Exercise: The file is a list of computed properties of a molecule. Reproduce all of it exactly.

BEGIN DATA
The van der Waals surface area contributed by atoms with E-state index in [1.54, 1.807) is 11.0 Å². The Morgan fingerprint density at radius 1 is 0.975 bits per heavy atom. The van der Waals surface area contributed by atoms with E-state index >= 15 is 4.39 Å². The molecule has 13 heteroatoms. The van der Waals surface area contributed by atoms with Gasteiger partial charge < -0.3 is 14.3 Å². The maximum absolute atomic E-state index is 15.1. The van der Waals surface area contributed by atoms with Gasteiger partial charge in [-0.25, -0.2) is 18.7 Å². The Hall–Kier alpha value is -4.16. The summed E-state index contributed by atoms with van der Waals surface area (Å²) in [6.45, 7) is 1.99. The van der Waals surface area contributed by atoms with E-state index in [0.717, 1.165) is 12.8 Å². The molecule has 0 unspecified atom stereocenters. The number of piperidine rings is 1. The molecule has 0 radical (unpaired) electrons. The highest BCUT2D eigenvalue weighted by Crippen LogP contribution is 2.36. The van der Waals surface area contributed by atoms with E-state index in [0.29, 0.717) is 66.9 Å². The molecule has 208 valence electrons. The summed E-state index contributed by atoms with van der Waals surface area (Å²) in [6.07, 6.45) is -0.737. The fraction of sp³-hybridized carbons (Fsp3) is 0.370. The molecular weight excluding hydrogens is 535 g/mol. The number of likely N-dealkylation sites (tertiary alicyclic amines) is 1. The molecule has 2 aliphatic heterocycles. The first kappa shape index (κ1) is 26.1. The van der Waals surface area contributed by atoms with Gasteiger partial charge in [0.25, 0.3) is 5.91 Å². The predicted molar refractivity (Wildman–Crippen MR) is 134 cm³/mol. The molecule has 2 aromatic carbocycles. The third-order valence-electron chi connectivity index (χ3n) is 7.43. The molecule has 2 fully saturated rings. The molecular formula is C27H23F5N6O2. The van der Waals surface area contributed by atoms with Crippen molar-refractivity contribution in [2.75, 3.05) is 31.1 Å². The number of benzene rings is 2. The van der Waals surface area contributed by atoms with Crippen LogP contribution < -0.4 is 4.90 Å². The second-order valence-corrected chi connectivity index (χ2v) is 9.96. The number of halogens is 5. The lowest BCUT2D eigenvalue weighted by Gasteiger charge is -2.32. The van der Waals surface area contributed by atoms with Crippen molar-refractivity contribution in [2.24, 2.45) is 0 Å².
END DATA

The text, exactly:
The van der Waals surface area contributed by atoms with E-state index in [1.54, 1.807) is 11.0 Å². The Morgan fingerprint density at radius 1 is 0.975 bits per heavy atom. The van der Waals surface area contributed by atoms with E-state index >= 15 is 4.39 Å². The molecule has 13 heteroatoms. The van der Waals surface area contributed by atoms with Gasteiger partial charge < -0.3 is 14.3 Å². The maximum absolute atomic E-state index is 15.1. The van der Waals surface area contributed by atoms with Gasteiger partial charge in [-0.25, -0.2) is 18.7 Å². The Hall–Kier alpha value is -4.16. The summed E-state index contributed by atoms with van der Waals surface area (Å²) in [6.45, 7) is 1.99. The van der Waals surface area contributed by atoms with E-state index in [0.717, 1.165) is 12.8 Å². The molecule has 0 unspecified atom stereocenters. The number of piperidine rings is 1. The molecule has 0 radical (unpaired) electrons. The highest BCUT2D eigenvalue weighted by Crippen LogP contribution is 2.36. The van der Waals surface area contributed by atoms with E-state index in [0.29, 0.717) is 66.9 Å². The molecule has 208 valence electrons. The summed E-state index contributed by atoms with van der Waals surface area (Å²) in [6.07, 6.45) is -0.737. The fraction of sp³-hybridized carbons (Fsp3) is 0.370. The molecular weight excluding hydrogens is 535 g/mol. The number of likely N-dealkylation sites (tertiary alicyclic amines) is 1. The molecule has 2 aliphatic heterocycles. The first kappa shape index (κ1) is 26.1. The van der Waals surface area contributed by atoms with Gasteiger partial charge in [0.25, 0.3) is 5.91 Å². The predicted molar refractivity (Wildman–Crippen MR) is 134 cm³/mol. The molecule has 2 aromatic carbocycles. The third-order valence-electron chi connectivity index (χ3n) is 7.43. The molecule has 2 fully saturated rings. The molecular formula is C27H23F5N6O2. The van der Waals surface area contributed by atoms with Crippen molar-refractivity contribution in [2.75, 3.05) is 31.1 Å². The number of benzene rings is 2. The van der Waals surface area contributed by atoms with Crippen LogP contribution < -0.4 is 4.90 Å². The second-order valence-corrected chi connectivity index (χ2v) is 9.96. The number of halogens is 5. The lowest BCUT2D eigenvalue weighted by Gasteiger charge is -2.32. The van der Waals surface area contributed by atoms with Crippen molar-refractivity contribution in [2.24, 2.45) is 0 Å².